FODMAP and Disordered Eating

Irritable bowel syndrome (IBS) occurs when the digestive tract doesn’t work how it normally should. This means digested food in the colon can’t move along smoothy and individuals can experience a wide variety of symptoms including pain in their abdomen, bloating, diarrhea, and/or constipation. The FODMAP diet is one recommendation used to help manage IBS symptoms. For general information on the FODMAP diet see this blog.

Although FODMAP has been shown to help significantly reduce symptoms it is meant as a first step in treatment to identify which foods and in what quantity might be upsetting a person’s stomach. It is not meant to be a lifetime diet.  Importantly, the FODMAP diet is not right for everyone. The FODMAP diet has been shown to be harmful for at those at risk for developing an eating disorder. In a recent study, 23% of individuals struggling with IBS were at risk for disordered eating behaviors and were more likely to closely follow the diet than those without disordered eating patterns.  It’s important to note that a FODMAP diet should NOT be followed at the same time as another diet. The FODMAP diet is already restrictive. If you combine it with another restrictive diet it has the potential to be extremely harmful to your physical and mental wellbeing.

To understand if the FODMAP diet is right for you, here are some considerations:

  1. Have you ever been diagnosed with an eating disorder?

If you have ever been diagnosed with an eating disorder or currently struggle with disordered eating thoughts or behaviors the FODMAP diet is not the right treatment path for you. For individuals already struggling with their relationship to food, introducing further restriction can be incredibly triggering and there are alternatives that can help with IBS symptoms that do not involve modification to current food intake.

  1. Have you been diagnosed with Irritable Bowel Syndrome by your doctor or a gastroenterologist?

It’s possible that the stomach challenges you are facing could be due to different medical condition such as celiac disease. It’s important to be diagnosed with IBS by a doctor, preferably a gastroenterologist, before making any changes to your diet. Early detection of any condition impacts treatment and outcomes so be sure to speak with a health care provider if you regularly struggle with symptoms of stomach distress such as pain in their abdomen, bloating, diarrhea, and/or constipation.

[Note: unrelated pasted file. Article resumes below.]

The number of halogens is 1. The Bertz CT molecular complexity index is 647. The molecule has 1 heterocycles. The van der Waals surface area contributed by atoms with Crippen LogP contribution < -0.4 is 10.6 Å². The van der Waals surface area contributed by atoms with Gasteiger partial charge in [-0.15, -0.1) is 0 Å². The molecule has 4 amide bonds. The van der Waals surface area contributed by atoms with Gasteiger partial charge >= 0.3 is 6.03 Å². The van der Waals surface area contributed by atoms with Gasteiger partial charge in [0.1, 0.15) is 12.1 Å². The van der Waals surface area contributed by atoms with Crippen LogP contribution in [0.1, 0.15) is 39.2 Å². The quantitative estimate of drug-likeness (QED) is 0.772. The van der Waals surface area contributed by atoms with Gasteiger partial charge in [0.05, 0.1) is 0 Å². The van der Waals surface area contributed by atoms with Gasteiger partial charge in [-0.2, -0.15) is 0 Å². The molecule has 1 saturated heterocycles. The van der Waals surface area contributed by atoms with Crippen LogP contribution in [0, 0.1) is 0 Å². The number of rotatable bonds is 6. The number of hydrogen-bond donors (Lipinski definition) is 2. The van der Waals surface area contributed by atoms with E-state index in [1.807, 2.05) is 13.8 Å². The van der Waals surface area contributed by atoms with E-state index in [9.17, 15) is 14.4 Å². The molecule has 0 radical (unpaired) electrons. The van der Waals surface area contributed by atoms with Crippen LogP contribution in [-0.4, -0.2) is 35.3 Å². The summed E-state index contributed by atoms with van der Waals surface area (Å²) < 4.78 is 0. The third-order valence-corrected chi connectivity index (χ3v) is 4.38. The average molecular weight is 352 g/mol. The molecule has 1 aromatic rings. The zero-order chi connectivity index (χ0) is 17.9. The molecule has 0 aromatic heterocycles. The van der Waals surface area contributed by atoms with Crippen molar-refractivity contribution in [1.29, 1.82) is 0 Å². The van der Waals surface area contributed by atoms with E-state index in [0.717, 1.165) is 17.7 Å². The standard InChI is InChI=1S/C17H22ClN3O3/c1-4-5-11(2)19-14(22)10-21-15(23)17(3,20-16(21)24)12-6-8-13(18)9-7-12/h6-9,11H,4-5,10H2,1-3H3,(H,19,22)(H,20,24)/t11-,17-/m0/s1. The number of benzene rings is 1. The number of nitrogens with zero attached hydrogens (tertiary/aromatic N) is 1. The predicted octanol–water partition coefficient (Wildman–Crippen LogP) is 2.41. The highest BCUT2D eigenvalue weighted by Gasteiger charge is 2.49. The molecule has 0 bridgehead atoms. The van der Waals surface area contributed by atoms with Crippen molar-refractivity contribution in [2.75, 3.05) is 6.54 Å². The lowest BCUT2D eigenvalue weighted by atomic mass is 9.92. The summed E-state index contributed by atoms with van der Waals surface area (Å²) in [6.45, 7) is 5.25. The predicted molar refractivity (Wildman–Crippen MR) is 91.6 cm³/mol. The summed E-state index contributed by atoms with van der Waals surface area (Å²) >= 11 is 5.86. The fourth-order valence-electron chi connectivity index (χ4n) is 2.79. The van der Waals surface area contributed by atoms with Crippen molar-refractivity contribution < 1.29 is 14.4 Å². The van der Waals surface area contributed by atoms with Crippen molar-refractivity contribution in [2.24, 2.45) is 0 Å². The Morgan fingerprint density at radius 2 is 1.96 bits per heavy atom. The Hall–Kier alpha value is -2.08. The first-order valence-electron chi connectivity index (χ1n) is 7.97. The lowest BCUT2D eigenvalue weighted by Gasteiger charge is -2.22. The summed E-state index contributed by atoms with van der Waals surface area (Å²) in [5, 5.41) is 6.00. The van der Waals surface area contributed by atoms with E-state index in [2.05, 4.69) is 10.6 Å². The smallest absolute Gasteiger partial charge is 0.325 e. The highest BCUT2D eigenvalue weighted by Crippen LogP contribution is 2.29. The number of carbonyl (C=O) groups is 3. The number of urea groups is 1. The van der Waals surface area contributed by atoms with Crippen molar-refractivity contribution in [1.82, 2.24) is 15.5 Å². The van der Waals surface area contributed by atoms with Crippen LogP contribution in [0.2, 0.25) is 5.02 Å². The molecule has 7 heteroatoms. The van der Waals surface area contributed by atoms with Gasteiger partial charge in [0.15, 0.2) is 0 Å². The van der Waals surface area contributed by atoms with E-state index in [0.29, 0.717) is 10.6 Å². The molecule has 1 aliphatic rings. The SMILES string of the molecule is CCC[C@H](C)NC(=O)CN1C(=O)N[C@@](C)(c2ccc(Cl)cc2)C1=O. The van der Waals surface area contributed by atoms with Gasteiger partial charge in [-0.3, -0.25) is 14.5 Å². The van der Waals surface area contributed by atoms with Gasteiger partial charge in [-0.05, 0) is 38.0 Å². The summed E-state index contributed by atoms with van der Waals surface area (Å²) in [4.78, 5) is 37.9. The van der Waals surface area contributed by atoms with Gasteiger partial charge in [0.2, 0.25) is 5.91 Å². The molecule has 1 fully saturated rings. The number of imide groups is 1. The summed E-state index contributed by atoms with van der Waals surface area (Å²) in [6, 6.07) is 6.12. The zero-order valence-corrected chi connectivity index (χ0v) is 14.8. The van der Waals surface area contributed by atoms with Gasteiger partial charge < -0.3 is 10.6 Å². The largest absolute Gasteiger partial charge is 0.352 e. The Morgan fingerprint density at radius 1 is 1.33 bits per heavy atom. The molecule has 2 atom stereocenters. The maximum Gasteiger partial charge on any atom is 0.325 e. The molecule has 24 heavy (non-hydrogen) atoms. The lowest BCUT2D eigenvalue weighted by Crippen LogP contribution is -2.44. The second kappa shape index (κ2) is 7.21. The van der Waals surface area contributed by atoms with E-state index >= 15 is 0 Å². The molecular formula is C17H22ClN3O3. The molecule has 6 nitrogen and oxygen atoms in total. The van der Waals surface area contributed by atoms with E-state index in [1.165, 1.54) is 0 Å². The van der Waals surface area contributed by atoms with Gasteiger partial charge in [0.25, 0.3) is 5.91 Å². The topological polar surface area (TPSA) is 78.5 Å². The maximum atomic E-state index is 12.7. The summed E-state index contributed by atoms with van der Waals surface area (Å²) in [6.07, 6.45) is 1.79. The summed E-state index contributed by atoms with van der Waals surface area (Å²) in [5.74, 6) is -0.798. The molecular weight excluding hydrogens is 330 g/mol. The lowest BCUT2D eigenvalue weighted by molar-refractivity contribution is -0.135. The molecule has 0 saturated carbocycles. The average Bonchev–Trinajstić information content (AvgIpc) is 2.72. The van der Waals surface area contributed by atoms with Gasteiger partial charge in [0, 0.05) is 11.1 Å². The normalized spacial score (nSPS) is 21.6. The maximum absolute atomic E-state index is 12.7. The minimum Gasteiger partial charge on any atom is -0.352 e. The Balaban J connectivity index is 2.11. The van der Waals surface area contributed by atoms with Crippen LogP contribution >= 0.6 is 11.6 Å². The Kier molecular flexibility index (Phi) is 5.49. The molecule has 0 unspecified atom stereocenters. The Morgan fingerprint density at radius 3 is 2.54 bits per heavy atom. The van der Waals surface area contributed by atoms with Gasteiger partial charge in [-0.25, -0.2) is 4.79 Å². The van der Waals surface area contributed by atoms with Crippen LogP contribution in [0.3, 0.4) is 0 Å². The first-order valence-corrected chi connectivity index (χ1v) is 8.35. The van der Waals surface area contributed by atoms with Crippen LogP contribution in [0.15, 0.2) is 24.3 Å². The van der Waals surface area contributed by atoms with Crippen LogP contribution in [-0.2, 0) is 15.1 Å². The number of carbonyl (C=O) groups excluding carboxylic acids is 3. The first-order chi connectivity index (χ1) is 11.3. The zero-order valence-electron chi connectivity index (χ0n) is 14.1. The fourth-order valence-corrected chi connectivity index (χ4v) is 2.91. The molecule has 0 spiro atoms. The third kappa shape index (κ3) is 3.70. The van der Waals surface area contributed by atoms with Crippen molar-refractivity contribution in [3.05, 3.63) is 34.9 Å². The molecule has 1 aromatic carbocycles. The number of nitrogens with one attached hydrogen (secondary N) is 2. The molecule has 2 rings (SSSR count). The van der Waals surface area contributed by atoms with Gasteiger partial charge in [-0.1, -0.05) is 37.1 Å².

1. Have you tried other strategies?

IBS-like symptoms frequently occur for individuals who drink caffeine and carbonated drinks. Additionally, sorbitol is an additive that can lead to an upset stomach. If you find that your symptoms most often occur on days when you’ve consumed these products, it’s worth trying to adjust your intake and see if you notice any changes. Sometimes meal pattern and hydration can greatly affect an individual’s bowel movements. Try eating meals regularly throughout the day and if you can, take time to sit down to eat. Stress is a huge component of IBS. It’s important to consider your current stress level and different positive strategies for coping with any stress that might be affecting your digestive system. Some strategies that have worked for others in the past are gentle yoga, meditation, journaling, color and regular movement.

  1. Are you working with a dietitian?

Dietitians are health care providers that study how nutrition works in the body. The FODMAP diet takes a therapeutic nutrition approach to managing IBS symptoms. Working with a dietitian during your journey will help you understand and follow FODMAP correctly. A dietitian will work to ensure you are not over-restricting and will help look for signs that it might not be the right fit for you. Lastly, a dietitian will help you reintroduce any FODMAP foods you have removed in order to ensure you can return to your regular food intake symptom free!

Restricting intake, for any purpose, can be triggering and cause negative long term health effects, especially for adolescents. It’s important to seek the help of a medical professional for additional support if you are considering making any changes to your diet.

-Dietitian Kelsey